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The Sword Volume 1: Fire Paperback – Jul 15 2008
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Most Helpful Customer Reviews on Amazon.com (beta)
The story is lean and the stakes are high, but the conflict doesn't feel forced. Our main character and her friends and family seem driven by their own personalities and experiences instead of a pushy plot-line. Dara is a smart, strong young woman who makes tough and credible decisions under incredible and traumatic circumstances. Both thoughtful and ferocious, she and the sword have an affect everyone she encounters ; the Luna brothers make her a heroine that is easy to care about, to cheer and to fear-for.
These qualities immediately set The Sword apart from other comics I had been reading at the time, and it remains a favorite of mine today. I still buy it as a gift, and though it can be violent I easily recommend this book to fans of the Hunger Games or any other teen+/mature-rated action dramas with excellent main characters, male or female. If you like The Sword and haven't already, please do be sure to check out the Luna Bros' other excellent titles, the sci-fi horror of "GIRLS", and the time-in-the-life of a super heroine "ULTRA", along with their new -also excellent- titles working apart: "WHISPERS" and "ALEX + ADA".
The story is that of a young college girl, Dara Brighton, who is disabled from the waist down and just trying to get through everyday life. She has a great best friend who is with her through thick and thin and a supporting family who does just the same. Her entire life comes to a crashing halt when three mysticaly powered strangers come to her house and demand her father gives them their sword. The father denies knowing anything about the sword causing the strangers to kill her entire family. During the course of this debacle Dara crashes through the floor of her now destroyed home. She find the sword under the house and is miraculously healed of paralysis and thus begins the rest of the tale.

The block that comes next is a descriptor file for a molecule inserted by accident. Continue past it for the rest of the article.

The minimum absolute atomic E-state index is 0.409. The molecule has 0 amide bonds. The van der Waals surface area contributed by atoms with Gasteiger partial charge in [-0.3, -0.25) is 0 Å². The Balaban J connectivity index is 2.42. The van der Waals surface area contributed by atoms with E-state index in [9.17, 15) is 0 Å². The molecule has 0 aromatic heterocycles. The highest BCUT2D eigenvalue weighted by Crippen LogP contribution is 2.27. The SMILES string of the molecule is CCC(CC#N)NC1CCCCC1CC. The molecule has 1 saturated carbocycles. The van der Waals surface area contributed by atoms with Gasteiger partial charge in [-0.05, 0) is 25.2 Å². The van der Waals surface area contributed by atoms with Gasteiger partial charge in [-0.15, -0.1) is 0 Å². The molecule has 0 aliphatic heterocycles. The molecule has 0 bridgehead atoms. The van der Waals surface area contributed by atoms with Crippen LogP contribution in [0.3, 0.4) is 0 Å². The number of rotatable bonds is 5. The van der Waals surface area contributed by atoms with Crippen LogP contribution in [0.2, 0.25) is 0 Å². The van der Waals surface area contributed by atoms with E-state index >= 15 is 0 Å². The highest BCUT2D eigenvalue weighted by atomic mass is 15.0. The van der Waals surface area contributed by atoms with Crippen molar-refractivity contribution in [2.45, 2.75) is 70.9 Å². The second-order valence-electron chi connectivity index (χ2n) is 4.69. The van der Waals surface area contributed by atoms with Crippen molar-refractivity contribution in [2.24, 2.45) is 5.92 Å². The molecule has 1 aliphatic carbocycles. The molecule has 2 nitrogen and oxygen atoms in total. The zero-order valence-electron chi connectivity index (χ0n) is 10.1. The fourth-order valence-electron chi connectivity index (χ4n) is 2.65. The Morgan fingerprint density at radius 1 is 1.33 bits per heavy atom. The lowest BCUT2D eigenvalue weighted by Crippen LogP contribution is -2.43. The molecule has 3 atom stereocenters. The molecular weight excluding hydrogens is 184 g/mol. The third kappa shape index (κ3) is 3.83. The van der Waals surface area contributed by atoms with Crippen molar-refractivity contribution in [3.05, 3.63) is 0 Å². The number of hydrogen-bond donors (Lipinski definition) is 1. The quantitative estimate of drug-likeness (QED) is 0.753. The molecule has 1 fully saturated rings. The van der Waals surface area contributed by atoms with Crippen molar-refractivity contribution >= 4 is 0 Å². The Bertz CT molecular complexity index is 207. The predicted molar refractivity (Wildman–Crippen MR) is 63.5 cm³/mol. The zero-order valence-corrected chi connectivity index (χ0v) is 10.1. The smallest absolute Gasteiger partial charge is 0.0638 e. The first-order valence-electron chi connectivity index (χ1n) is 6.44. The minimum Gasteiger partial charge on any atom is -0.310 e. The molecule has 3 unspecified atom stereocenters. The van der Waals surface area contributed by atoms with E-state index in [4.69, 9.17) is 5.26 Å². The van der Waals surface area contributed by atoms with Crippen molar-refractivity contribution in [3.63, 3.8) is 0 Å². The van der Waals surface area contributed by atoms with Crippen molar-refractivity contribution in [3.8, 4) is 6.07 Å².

The art of this comic is what i would call deceptive art. It's not necessarily the most highly detailed but it easily conveys the story and there is a suprising amount of violence and gore. The closest way I can describe it is adult Saturday morning cartoon. It's pretty colourful and continues in the same style that their other comics were in. It's very much their own when it comes to the art.
I'am quite pleased with how the story started with this volume and volume 2 comes out in December so I will be picking that up as well. The only thing I can say that might through more casual comic reader off is the amount of dialoge. Like I said before thee is a lot but I feel it helps the story out very nicely. I personally can't wait for the next volume.
Back to The Sword, it's a story of a disabled girl whose family is killed by 3 intruders looking for a mystical sword that her father supposedly had. She is the lone survivor and when she finds the sword it cures her disabilities and gives her great powers, but only when she's holding it. I can see why the three intruders wanted it so bad, but why? Well, you'll just have to read to find that out!
The story moves at a good pace and explains a lot of the mystery behind the sword by the end of this first volume. The characters are interesting and believable. The art is good, though I find the occasional blurring of an image to indicate speed a bit distracting. The violence is pretty graphic, with lots of people getting cut into pieces by the sword, but they don't dwell on the gore like The Walking Dead or Mark Millar's stuff tends to. It's an enjoyable read and I am ready for volume 2!
Parental warning: in addition to the heavy violence mentioned above, the language is very adult (lots of f-bombs, for example), and there's one mild sex scene that include drug taking (though it really has almost nothing to do with the plot). Late teens and up would be my recommendation.